How much can you earn?

Increasing the allowance means that people could avoid paying as much as £180,000 in tax on their pension pots (Getty Images)

The LTA is the total amount of money you can build up in a workplace benefit pension scheme and the savings in a defined contribution pension before you must pay tax.

Increasing the allowance means that people could avoid paying as much as £180,000 in tax on their pension pots when they draw the money.

The pension lifetime allowance was first applied in 2006 when it was set at £1.5 million.

It rose to a peak of £1.8 million by 2012 before gradually being cut and was due to stay at £1.07 million until 2026.

Under the new plans announced on Wednesday, there is no limit on how much you can save in your pension over your lifetime.

Chancellor Jeremy Hunt will set out Budget on Wednesday (PA Wire)

Why has the government made changes?

In his Bloomberg speech earlier this year, Mr Hunt vowed to consider measures that would help the over-50s who had taken early retirement during or after Covid-19 to return to work.

Speaking in January, he said employment levels were lower than they were before the coronavirus pandemic by around 300,000 people.

Mr Hunt said: “So, to those who retired early after the pandemic, or haven’t found the right role after furlough, I say: Britain needs you.

“And we will look at the conditions necessary to make work worth your while.”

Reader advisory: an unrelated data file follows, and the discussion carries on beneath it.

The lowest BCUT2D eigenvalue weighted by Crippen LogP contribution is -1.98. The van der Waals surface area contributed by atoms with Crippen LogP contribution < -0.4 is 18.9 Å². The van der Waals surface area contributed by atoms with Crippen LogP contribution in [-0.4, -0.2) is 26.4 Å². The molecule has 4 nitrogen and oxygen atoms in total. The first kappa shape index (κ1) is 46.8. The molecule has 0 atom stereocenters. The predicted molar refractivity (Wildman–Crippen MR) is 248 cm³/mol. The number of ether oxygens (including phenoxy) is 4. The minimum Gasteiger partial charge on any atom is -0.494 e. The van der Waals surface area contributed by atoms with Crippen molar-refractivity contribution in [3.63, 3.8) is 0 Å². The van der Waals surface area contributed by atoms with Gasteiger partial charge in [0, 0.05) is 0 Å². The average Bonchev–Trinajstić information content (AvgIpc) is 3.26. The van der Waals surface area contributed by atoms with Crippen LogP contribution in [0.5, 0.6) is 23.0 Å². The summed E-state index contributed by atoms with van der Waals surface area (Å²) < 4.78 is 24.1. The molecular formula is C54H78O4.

What is the MPAA?

The money purchase annual allowance (MPAA) counters an individual using the flexibilities around accessing a money purchase pension arrangement as means to avoid tax on their current earnings, by diverting their salary into their pension scheme, gaining tax relief, and then effectively withdrawing 25 per cent tax-free.

It also restricts the extent to which individuals can gain a second round of tax relief by withdrawing savings and reinvesting them into their pension.

The MPAA is currently £10,000 and applies to individuals who have flexibly accessed their money purchase pension savings.

Mr Hunt said he would reform the MPAA.

Nutmeg, an online investment management service, said: “Pensions are awash with jargon and quirks in the rules, many of which are poorly understood by the public at large. These changes put the spotlight on the Money Purchase Annual Allowance, which limits how much some people can contribute to a pension after they have dipped into their nest egg.

“Each person has an annual allowance for how much they can contribute tax-efficiently to their pension each tax year, but for those who’ve ‘triggered’ the MPAA the amount drops. That means people are limited in how much more they can build for retirement.

“The MPAA is designed to prevent people from gaming pensions rules by getting tax relief on their pension contributions, withdrawing money and then putting it back into their pension to receive tax relief again. When this is planned and done deliberately, it’s called ‘pension recycling’, but it’s also fair to say the rules around triggering the MPAA are complex and not well understood.

Join our commenting forum

Join thought-provoking conversations, follow other Independent readers and see their replies

Comments

Thank you for registering

Please refresh the page or navigate to another page on the site to be automatically logged inPlease refresh your browser to be logged in